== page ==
Malaria in Africa, and in particular, Tanzania

Malaria, a disease that has been mentioned several times throughout this course, can be effectively cured by medication, but it still remains prevalent in Sub-Saharan Africa, where it kills 3,000 African children a day.  This parasitic disease is transmitted by mosquitoes. Once inside the body, the parasite destroys red blood cells and can clog cerebral arteries.  Without treatment, the initial flu-like symptoms from infection can progress to life-threatening illness.

Malaria is a major public health issue in the poor countries of Africa, where it is tied to poverty in a grim cycle: the disease is a consequence of poverty, and at the same time further impoverishes the communities it affects.  By preventing infected people from working, causing immeasurable human suffering from the loss of loved ones, leaving children with lasting neurological damage, requiring costly medication, and negatively impacting the economic decisions of households and entire nations, malaria has a devastating effect wherever it strikes.  The governments of the countries where malaria has a high incidence are generally poor to begin with, and this lack of funding for treatment and prevention is a major barrier to controlling the disease.  People with HIV or AIDS, which are also a major health concern in Africa, are particularly vulnerable to malaria.  As malaria is such a large-scale global health problem, multiple health organizations like WHO and the World Bank, as well as the UN, donor governments, and various charitable organizations are focused on addressing it.

One medical anthropologist studying malaria in Africa is Dr. Vinay Kamat, a professor at the University of British Columbia who has focused his research on how recent changes in malaria medication and control strategies are affecting those afflicted with the disease.  In a 2009 study, he researched how the Tanzanian government implemented new treatment guidelines that included the large-scale deployment of an artemether/lumefantrine-based combination therapy (ACT) medication commonly known as ALu.  This medication is regarded as an effective treatment and a “key weapon” against malaria, but its high cost is unsustainable in the long-term for Tanzania without a significant donor.  Dr. Kamat studied the public’s perspective on ALu as public health facilities began distributing it within the new policy.  He found that the majority of mothers of children with malaria do not rush to the hospital within the initial onset of the disease; rather they rely on store-bought fever medications.  Despite this, once at a health care facility, the mothers were satisfied with the efficacy of ALu, as well as its affordability due to the government subsidy.  This study prompted further questioning of how to encourage early treatment of malaria, to avoid the delay between the onset of symptoms and proper treatment.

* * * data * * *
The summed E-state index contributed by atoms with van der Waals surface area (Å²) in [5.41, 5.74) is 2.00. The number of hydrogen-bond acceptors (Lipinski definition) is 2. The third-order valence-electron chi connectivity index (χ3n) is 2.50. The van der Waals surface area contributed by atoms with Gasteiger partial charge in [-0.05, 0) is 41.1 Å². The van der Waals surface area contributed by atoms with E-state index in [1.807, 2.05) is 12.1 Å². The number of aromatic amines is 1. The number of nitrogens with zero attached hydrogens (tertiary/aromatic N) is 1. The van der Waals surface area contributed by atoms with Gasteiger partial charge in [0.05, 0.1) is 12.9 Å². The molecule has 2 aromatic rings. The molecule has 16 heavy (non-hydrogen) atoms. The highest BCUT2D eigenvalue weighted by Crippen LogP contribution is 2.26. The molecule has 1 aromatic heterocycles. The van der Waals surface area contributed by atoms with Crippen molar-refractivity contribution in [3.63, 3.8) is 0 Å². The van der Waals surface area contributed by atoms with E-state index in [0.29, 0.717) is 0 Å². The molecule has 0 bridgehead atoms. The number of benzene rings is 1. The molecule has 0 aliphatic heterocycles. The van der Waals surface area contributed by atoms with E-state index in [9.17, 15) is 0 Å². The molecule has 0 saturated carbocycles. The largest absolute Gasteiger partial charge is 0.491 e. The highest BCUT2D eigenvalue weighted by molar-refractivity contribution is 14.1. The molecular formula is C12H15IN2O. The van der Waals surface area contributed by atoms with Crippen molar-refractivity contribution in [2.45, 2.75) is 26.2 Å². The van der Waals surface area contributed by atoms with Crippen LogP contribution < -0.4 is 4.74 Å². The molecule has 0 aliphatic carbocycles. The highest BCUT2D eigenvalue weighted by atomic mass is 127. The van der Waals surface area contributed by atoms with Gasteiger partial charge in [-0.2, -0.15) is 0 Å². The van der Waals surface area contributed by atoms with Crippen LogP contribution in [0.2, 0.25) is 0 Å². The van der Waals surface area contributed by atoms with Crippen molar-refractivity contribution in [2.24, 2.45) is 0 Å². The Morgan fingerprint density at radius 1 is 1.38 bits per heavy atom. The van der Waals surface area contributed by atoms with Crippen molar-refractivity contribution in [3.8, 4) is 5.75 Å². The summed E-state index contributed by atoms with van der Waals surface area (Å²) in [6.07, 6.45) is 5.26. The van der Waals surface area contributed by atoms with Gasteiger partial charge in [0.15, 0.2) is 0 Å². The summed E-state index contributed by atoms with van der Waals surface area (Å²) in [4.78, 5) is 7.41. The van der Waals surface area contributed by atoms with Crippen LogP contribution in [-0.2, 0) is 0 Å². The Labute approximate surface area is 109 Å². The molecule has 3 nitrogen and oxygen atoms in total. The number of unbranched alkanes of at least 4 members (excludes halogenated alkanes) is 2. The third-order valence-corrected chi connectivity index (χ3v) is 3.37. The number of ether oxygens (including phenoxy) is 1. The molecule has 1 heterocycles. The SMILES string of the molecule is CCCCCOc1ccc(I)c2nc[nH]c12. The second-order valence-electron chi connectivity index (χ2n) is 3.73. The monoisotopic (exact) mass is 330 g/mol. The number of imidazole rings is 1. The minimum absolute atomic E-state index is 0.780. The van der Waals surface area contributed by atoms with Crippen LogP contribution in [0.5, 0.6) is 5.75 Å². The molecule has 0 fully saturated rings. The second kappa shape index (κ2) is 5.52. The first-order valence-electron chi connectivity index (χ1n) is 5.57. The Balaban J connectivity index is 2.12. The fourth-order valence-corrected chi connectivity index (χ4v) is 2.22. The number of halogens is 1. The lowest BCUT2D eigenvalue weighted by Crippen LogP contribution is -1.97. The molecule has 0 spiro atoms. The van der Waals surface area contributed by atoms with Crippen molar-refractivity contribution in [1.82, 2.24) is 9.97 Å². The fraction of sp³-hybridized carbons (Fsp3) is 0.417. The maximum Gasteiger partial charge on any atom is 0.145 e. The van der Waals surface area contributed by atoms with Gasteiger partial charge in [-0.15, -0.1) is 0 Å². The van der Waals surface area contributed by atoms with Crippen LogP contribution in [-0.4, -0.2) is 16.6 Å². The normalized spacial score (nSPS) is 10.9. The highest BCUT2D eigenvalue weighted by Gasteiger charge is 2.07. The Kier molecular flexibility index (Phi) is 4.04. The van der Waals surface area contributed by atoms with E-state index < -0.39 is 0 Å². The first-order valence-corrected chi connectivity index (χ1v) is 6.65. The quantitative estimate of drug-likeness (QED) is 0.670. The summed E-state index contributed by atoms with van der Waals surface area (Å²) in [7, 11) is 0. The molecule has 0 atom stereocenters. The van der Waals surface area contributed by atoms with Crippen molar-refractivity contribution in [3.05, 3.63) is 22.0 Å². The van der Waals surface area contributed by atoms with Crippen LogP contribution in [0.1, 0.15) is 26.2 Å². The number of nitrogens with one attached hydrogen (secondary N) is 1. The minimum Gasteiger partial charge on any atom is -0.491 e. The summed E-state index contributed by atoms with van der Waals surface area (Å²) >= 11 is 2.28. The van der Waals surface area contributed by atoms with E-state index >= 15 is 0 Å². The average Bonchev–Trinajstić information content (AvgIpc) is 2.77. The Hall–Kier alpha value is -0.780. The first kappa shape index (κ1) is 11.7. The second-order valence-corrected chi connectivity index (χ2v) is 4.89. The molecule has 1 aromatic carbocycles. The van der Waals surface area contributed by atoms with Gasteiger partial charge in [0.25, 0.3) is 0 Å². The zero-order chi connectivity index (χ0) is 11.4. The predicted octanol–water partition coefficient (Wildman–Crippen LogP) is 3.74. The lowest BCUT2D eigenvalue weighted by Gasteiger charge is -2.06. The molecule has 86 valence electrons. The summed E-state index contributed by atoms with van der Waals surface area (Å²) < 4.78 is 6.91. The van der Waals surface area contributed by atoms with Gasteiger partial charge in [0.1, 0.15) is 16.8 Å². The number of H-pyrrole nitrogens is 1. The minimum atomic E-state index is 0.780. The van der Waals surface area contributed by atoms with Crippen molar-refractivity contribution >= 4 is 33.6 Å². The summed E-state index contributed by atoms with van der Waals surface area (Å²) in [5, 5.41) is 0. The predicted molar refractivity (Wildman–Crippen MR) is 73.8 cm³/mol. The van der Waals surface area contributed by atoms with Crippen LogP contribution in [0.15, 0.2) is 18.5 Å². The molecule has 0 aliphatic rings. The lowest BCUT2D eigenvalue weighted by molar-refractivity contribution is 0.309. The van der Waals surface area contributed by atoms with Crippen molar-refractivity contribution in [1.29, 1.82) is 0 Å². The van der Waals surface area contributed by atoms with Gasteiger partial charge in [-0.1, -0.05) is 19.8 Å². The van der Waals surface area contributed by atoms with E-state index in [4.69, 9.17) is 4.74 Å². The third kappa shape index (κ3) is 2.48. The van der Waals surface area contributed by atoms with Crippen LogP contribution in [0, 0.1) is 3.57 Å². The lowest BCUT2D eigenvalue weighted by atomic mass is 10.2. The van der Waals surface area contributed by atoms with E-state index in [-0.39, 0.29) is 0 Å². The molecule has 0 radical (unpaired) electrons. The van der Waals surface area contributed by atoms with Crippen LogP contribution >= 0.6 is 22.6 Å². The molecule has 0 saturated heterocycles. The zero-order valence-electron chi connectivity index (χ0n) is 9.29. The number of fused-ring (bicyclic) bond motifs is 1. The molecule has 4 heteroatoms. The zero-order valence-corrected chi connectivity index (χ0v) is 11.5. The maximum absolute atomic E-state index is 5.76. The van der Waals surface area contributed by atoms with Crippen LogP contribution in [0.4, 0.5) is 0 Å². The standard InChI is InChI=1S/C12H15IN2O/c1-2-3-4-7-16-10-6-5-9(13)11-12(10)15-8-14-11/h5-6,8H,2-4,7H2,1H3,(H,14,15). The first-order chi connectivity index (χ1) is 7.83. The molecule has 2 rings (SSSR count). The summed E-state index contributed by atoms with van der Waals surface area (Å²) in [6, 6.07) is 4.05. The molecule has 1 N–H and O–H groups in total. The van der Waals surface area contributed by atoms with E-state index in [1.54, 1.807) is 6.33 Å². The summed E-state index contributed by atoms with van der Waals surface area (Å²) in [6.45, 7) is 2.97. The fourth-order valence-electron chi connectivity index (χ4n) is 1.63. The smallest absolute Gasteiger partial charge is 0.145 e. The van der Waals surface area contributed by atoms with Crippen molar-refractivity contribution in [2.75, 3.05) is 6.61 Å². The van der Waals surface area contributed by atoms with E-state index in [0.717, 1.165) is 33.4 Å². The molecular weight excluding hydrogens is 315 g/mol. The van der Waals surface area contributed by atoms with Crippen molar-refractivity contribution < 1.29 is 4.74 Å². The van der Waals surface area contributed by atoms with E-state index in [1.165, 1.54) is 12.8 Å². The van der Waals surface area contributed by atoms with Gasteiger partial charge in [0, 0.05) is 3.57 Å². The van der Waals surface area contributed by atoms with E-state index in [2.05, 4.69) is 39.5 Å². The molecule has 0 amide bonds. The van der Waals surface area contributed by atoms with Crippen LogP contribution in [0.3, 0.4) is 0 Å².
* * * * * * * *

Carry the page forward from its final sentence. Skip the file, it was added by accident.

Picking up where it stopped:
Sources:

Bio of Vinay Kamat: http://www.anth.ubc.ca/people/anthropology-faculty/vinay-kamat.html

Kamat’s study in Tanzania: http://www.malariajournal.com/content/9/1/61

Basic facts on malaria: http://www.who.int/malaria/en/

http://www.earth.columbia.edu/articles/view/41

 

 

4 thoughts on “Malaria in Africa, and in particular, Tanzania

  1. Based on the information from the links provided and the summary I would say that the anthropologist could be using a combination of the critical and ethnomedical approaches. Critical medical anthropology supposedly deals with the political economy of health including how policy impacts health and the delivery of health services, and the research was dealing with a new drug being deployed and the reception and perceived effectiveness. I included the ethnomedical approach because while it tends to deal looking at a culture’s traditional means healthcare, one of the ways it was defined as in the class included studying health seeking behavior and comparison of health systems. One of the things Dr. Vinay Kamat’s research did was it determined what the people thought of this new drug, ALu, compared to the old one. It also found that even though it they liked it better they still waited awhile before seeking it out. The methods he used to get this information included participant observation, focus group discussions, interviews with a random sample of 110 mothers of children less than five years of age, who were diagnosed with malaria and prescribed ALu as well as observations done in two village dispensaries.

    I think applying anthropology helped to better understand people’s reactions when it comes to trying to introduce new medications or forms of treatment. They figured out not only that the medication seemed to work better, and that it was preferred by the people there, but it showed that there is a problem in getting people to seek out the medicine early. They could focus their attention on figuring out why people wait to get proper treatment, and ways they can try to fix it.

    http://www.malariajournal.com/content/9/1/61